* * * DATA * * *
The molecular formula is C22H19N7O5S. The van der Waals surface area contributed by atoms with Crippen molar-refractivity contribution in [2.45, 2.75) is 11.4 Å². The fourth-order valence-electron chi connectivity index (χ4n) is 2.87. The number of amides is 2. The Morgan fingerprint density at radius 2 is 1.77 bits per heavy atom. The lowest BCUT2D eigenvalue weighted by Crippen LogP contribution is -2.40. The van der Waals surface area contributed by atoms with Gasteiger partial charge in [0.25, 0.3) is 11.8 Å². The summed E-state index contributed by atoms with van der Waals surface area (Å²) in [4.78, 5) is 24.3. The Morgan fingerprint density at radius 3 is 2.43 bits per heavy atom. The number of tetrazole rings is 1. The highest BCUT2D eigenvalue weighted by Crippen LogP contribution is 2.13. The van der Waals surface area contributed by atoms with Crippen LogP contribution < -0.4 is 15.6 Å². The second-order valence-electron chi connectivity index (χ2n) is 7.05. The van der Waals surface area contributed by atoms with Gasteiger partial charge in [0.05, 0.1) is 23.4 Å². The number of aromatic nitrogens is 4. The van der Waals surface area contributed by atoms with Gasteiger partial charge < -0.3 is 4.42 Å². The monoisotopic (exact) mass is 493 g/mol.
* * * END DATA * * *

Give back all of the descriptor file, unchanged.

The molecular formula is C22H19N7O5S. The van der Waals surface area contributed by atoms with Crippen molar-refractivity contribution in [2.45, 2.75) is 11.4 Å². The fourth-order valence-electron chi connectivity index (χ4n) is 2.87. The number of amides is 2. The Morgan fingerprint density at radius 2 is 1.77 bits per heavy atom. The lowest BCUT2D eigenvalue weighted by Crippen LogP contribution is -2.40. The van der Waals surface area contributed by atoms with Gasteiger partial charge in [0.25, 0.3) is 11.8 Å². The summed E-state index contributed by atoms with van der Waals surface area (Å²) in [4.78, 5) is 24.3. The Morgan fingerprint density at radius 3 is 2.43 bits per heavy atom. The number of tetrazole rings is 1. The highest BCUT2D eigenvalue weighted by Crippen LogP contribution is 2.13. The van der Waals surface area contributed by atoms with Crippen LogP contribution < -0.4 is 15.6 Å². The second-order valence-electron chi connectivity index (χ2n) is 7.05. The van der Waals surface area contributed by atoms with Gasteiger partial charge in [0.05, 0.1) is 23.4 Å². The number of aromatic nitrogens is 4. The van der Waals surface area contributed by atoms with Gasteiger partial charge < -0.3 is 4.42 Å². The monoisotopic (exact) mass is 493 g/mol.